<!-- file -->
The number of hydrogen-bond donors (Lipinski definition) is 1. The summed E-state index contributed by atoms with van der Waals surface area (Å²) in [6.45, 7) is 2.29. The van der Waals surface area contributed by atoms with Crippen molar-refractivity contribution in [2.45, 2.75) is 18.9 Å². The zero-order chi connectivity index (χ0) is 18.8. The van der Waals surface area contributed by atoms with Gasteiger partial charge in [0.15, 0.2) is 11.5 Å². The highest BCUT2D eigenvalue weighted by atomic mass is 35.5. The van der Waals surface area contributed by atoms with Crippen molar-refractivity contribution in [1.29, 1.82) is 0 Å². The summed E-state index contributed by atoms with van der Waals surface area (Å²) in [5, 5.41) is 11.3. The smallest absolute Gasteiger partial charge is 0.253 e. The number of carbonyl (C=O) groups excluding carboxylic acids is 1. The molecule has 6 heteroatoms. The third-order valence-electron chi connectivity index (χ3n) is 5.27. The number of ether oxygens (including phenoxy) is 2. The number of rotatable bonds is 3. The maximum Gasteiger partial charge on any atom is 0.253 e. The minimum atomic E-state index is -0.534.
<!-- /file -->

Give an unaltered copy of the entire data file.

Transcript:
The number of hydrogen-bond donors (Lipinski definition) is 1. The summed E-state index contributed by atoms with van der Waals surface area (Å²) in [6.45, 7) is 2.29. The van der Waals surface area contributed by atoms with Crippen molar-refractivity contribution in [2.45, 2.75) is 18.9 Å². The zero-order chi connectivity index (χ0) is 18.8. The van der Waals surface area contributed by atoms with Gasteiger partial charge in [0.15, 0.2) is 11.5 Å². The highest BCUT2D eigenvalue weighted by atomic mass is 35.5. The van der Waals surface area contributed by atoms with Crippen molar-refractivity contribution in [1.29, 1.82) is 0 Å². The summed E-state index contributed by atoms with van der Waals surface area (Å²) in [5, 5.41) is 11.3. The smallest absolute Gasteiger partial charge is 0.253 e. The number of carbonyl (C=O) groups excluding carboxylic acids is 1. The molecule has 6 heteroatoms. The third-order valence-electron chi connectivity index (χ3n) is 5.27. The number of ether oxygens (including phenoxy) is 2. The number of rotatable bonds is 3. The maximum Gasteiger partial charge on any atom is 0.253 e. The minimum atomic E-state index is -0.534.